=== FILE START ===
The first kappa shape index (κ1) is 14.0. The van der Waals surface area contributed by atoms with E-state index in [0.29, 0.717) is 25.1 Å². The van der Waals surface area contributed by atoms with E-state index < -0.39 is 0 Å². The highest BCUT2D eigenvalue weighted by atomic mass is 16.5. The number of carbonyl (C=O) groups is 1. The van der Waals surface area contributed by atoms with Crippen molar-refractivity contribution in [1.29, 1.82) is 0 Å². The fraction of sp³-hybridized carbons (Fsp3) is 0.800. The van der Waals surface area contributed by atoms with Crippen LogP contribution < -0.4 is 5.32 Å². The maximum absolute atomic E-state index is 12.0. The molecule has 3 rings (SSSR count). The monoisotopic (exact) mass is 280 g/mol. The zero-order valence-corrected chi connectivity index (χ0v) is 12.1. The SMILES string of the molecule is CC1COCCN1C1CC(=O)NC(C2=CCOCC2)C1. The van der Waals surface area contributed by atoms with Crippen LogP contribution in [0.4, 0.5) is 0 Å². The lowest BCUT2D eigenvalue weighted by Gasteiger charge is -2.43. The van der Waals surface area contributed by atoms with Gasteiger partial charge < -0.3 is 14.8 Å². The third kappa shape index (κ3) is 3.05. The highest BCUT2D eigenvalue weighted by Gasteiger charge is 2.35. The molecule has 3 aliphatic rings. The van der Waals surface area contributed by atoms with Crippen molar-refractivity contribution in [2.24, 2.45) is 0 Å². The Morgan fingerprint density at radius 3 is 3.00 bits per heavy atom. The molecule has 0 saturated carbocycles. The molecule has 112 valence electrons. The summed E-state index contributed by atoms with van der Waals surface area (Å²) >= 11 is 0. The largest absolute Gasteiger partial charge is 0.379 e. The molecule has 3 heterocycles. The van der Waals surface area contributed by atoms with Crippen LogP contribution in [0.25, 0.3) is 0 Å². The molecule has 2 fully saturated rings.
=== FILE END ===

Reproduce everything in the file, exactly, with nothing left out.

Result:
The first kappa shape index (κ1) is 14.0. The van der Waals surface area contributed by atoms with E-state index in [0.29, 0.717) is 25.1 Å². The van der Waals surface area contributed by atoms with E-state index < -0.39 is 0 Å². The highest BCUT2D eigenvalue weighted by atomic mass is 16.5. The number of carbonyl (C=O) groups is 1. The van der Waals surface area contributed by atoms with Crippen molar-refractivity contribution in [1.29, 1.82) is 0 Å². The fraction of sp³-hybridized carbons (Fsp3) is 0.800. The van der Waals surface area contributed by atoms with Crippen LogP contribution < -0.4 is 5.32 Å². The maximum absolute atomic E-state index is 12.0. The molecule has 3 rings (SSSR count). The monoisotopic (exact) mass is 280 g/mol. The zero-order valence-corrected chi connectivity index (χ0v) is 12.1. The SMILES string of the molecule is CC1COCCN1C1CC(=O)NC(C2=CCOCC2)C1. The van der Waals surface area contributed by atoms with Crippen LogP contribution in [0.4, 0.5) is 0 Å². The lowest BCUT2D eigenvalue weighted by Gasteiger charge is -2.43. The van der Waals surface area contributed by atoms with Gasteiger partial charge < -0.3 is 14.8 Å². The third kappa shape index (κ3) is 3.05. The highest BCUT2D eigenvalue weighted by Gasteiger charge is 2.35. The molecule has 3 aliphatic rings. The van der Waals surface area contributed by atoms with Crippen molar-refractivity contribution in [2.24, 2.45) is 0 Å². The Morgan fingerprint density at radius 3 is 3.00 bits per heavy atom. The molecule has 0 saturated carbocycles. The molecule has 112 valence electrons. The summed E-state index contributed by atoms with van der Waals surface area (Å²) >= 11 is 0. The largest absolute Gasteiger partial charge is 0.379 e. The molecule has 3 heterocycles. The van der Waals surface area contributed by atoms with Crippen LogP contribution in [0.25, 0.3) is 0 Å². The molecule has 2 fully saturated rings.